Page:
Posted At: December 10, 2008 5:46 PM
by Whitney Taylor
The PR world is changing at the speed of light, and with these new changes come new priorities. Now, in addition to writing news releases, organizing press conferences, creating innovative PR campaigns, blogging, “tweeting” on Twitter, dealing with crisis management and maintaining brand image, add something else to the to-do list (as if it was not long enough, already). PR practitioners, put on a pot of 100 percent organic Fair Trade coffee and take some notes with your eco-friendly pen made of 65 percent corn — it’s time to go green.
Every PR client has its reasons for going green. Some choose to respect the environment by necessity, some for the sake of being trendy and, for others, it has always been an integral part of their corporate culture. Regardless of the reason, many PR professionals are now being presented with the daunting task of not only maintaining a reputable brand image, but an eco-friendly one, as well.
General Electric has led the world with ground-breaking ideas. From Thomas Edison’s (GE’s founder) invention of the light bulb to the development of the first X-ray machine, GE has been considered a leader in inventions and technological breakthroughs. However, in recent years, environmentalists would argue otherwise, which led to the creation of GE’s multi-million dollar PR campaign, “Ecomagination.”
This eco-friendly campaign largely stemmed from what Forbes magazine describes as GE’s largest sin: “legally dumping 1.3 million pounds of polychlorinated biphenyls into the Hudson River over several decades, until these chemicals were banned in 1977.”
According to GE’s Ecomagination Web site, GE’s goals are to now “meet customer demand for more energy-efficient products” and “invest in innovative solutions to environmental challenges.” These goals, among many, include the cleanup of the Hudson River, the creation of a line of Ecomagination products for the home and the development of eco-friendly products focusing upon water, transportation, lighting and energy. Since 2006, GE has sold more than $12 billion of Ecomagination products with a goal to reach $25 billion in revenue by 2010.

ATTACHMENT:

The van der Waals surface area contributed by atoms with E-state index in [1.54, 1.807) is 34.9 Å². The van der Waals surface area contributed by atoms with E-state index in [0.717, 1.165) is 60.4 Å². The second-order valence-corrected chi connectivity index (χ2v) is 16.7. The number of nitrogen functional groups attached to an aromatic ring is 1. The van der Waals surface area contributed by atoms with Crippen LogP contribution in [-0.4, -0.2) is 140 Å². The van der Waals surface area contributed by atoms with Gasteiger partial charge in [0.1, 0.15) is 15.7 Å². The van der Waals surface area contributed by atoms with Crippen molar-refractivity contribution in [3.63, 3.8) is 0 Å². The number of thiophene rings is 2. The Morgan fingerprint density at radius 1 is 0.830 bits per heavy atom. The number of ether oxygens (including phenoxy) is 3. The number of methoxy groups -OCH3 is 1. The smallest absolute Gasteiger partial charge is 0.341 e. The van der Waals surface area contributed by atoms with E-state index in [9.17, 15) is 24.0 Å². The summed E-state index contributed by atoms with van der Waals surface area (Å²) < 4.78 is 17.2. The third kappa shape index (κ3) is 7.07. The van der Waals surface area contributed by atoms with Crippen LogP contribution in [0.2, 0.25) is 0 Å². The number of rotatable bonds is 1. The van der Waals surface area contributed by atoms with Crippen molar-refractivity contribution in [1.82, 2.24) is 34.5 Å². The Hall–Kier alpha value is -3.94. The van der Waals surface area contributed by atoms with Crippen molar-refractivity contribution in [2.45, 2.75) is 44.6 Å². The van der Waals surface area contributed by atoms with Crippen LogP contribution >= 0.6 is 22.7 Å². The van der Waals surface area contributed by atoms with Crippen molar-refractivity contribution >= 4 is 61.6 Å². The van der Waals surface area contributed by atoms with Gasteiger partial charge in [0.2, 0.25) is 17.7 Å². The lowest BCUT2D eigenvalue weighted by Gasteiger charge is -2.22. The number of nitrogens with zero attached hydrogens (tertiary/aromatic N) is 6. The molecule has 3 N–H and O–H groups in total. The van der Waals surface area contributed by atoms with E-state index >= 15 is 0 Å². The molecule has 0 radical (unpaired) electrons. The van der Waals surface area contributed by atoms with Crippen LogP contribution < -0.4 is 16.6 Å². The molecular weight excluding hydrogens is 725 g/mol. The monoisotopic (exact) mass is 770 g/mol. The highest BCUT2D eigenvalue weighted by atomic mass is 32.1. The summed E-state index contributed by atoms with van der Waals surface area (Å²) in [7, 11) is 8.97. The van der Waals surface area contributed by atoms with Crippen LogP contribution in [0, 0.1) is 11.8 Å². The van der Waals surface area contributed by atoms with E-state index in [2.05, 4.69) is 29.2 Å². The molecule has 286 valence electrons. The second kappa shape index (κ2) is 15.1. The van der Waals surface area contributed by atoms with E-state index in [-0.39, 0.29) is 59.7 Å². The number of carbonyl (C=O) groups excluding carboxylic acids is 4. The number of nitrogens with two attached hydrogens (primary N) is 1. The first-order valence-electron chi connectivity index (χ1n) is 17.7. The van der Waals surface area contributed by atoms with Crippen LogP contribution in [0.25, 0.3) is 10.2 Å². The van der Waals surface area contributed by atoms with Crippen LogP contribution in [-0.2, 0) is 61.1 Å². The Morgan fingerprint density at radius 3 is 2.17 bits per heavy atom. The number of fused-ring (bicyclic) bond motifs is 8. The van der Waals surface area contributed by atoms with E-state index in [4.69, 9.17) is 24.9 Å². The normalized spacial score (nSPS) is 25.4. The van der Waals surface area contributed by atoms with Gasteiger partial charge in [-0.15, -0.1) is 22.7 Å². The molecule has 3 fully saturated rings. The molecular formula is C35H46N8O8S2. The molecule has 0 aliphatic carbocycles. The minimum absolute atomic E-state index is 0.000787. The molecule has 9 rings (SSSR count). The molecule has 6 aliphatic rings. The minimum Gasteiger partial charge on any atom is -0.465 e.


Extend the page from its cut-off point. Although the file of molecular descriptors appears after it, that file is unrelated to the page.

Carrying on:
On “Target” with the trends
The mass retailer Target has invested millions of dollars to create the latest trends at an affordable price. In the past, this has included teaming up with top designers, such as Isaac Mizrahi and Cynthia Rowley, to create low-cost designs for less. It comes as no surprise that Target jumped on the green bandwagon, as well, by partnering up with eco-fashion designer Rogan Gregory to create an eco-collection of environmentally friendly pieces made from organic cotton. In addition, Target has teamed up with Together.com, which works with big businesses and the government to help solve climate change, to create green products for the home that will reduce one’s carbon footprint.
The “Whole” package
While many companies have developed green campaigns to refine brand image or attract additional target audiences, some companies were founded with environmentally friendly goals from the start.
Whole Foods, the world’s leader in natural and organic foods and America’s first national certified organic grocer, made a “commitment to sustainable agriculture” from the get-go by selling food only in its purest state and pledging to employ people passionate about food and the planet. Whole Foods sells local farmers’ produce, sets food quality standards and educates its customers about food safety and trends through Web site features, podcasts and blogs.
And although Whole Foods is maintaining a “natural” image, it is doing so at a high price. While many companies, such as Target and GE, feature a certain line of products or just one eco-friendly collection, everything in Whole Foods stores is completely natural and in its most pure state. Instead of it being a green PR campaign, it’s a way of life.
However, while its desire for excellence is impressive, Whole Foods’ PR battles lie in trying to attract customers to spend in its stores, especially during an economic crisis. According to The New York Times, Whole Foods’ stock has dropped more than 70 percent since its peak in 2006. While Whole Foods promotes green lifestyles with ease, the real PR challenge is convincing customers that Whole Foods is both eco-friendly and economically friendly.
Despite tough economic times, customers, companies and PR practitioners alike are recognizing the advantages to going green. Eco-friendly PR campaigns are more than just promoting shampoo bars made from yucca root or reducing carbon emissions. They are about educating the public about protecting the environment and promoting healthier lifestyles. Eco-friendly views challenge PR professionals daily and have become not only brand image boosters, but, in many cases, a requirement.